All of the cards are multiple choice, some with two choices and some with four choices. Among the multiple choice cards, some cards have problems that have one correct answer and others have problems where there is more than one answer. For these, the students have to choose all of the correct responses. These “multiple correct answer” problems are identified by phrases such as “select all that apply” or “identify all of the times…”. I opted to include these types of questions on the cards because of the growing prevalence of such questions on standardized tests, such as NWEA’s MAP assessment, PARCC, and Smarter Balanced, and I have seen first hand how difficult it is for kids to break out of the mindset of there being one correct answer. If your students have not had exposure to these types of questions, it would be helpful to make sure that they understand that if a question states to select all that apply, that there might be more than one correct answer, and they should check each choice to see if it is correct or incorrect.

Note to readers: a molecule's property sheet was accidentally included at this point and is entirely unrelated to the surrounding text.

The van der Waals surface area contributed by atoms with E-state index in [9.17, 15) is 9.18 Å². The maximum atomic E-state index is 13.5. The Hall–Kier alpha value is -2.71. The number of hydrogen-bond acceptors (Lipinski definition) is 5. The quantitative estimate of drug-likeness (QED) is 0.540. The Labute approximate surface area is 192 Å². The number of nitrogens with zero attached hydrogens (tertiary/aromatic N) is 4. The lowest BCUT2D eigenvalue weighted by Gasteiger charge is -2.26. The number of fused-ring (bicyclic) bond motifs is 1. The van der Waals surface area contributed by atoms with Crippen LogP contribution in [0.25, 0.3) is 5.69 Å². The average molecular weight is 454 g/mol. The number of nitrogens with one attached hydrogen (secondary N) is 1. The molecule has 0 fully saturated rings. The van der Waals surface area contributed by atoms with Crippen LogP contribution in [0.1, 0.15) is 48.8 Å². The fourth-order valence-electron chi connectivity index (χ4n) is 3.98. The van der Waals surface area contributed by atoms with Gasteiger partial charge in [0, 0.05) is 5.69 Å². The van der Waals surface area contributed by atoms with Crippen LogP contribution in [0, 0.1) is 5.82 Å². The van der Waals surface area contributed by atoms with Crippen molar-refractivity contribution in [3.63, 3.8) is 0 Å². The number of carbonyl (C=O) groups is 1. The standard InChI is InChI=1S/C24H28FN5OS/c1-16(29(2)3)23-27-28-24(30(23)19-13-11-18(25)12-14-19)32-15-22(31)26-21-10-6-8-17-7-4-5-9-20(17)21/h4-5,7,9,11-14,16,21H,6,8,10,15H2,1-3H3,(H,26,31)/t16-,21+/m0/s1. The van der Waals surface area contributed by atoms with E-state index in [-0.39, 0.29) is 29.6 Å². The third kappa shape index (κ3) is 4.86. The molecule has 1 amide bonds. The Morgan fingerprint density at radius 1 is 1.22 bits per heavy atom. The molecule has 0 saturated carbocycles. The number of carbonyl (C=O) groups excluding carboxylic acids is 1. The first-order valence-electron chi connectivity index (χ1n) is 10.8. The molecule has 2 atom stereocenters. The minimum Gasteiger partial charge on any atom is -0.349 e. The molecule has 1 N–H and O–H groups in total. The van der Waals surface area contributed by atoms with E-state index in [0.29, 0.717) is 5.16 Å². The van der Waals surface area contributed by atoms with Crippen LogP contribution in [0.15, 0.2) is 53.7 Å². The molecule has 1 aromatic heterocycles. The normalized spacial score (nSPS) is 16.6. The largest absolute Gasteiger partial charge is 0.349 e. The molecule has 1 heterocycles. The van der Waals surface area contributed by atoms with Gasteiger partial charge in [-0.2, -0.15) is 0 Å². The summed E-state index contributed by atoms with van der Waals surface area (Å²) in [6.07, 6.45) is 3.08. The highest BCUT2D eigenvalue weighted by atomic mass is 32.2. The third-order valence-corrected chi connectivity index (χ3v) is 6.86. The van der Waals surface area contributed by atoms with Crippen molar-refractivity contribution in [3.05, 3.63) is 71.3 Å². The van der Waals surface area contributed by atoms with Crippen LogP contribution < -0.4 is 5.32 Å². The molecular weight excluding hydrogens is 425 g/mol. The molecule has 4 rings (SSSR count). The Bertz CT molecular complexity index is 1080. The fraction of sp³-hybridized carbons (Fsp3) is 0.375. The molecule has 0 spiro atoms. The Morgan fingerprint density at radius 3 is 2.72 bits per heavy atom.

Using the Cards
Since the cards were designed so that each set of four cards (e.g., cards 1-4, cards 17-20) feature similar problem types, you can use this organizational structure to differentiate based on your students’ levels of proficiency with the target concept. Decide which set of four cards you want your students to work with and then:
1) have your students work through all four at a time while you circulate and provide guided support;
2) work through the first card together and then have students use the other three as paired or independent practice.;
3) have your more able students complete the cards on their own while you provide guidance to a small group; or,
4) have students work in pairs to complete the first two and then complete the other two on their own.
Beyond the suggestions above, there are lots of ways in which you can implement the task cards. You can have the students work on them independently, working through the task cards on their own. The students can work on them in pairs or small groups, completing all the task cards in one session. You can use them in centers, having the students complete 6-8 task cards a day over the course of the week. You can even use them as a variation of “problem of the day”, giving each student 1 sheet of 4 cards to glue in their journals and solve, one sheet per day for eight days.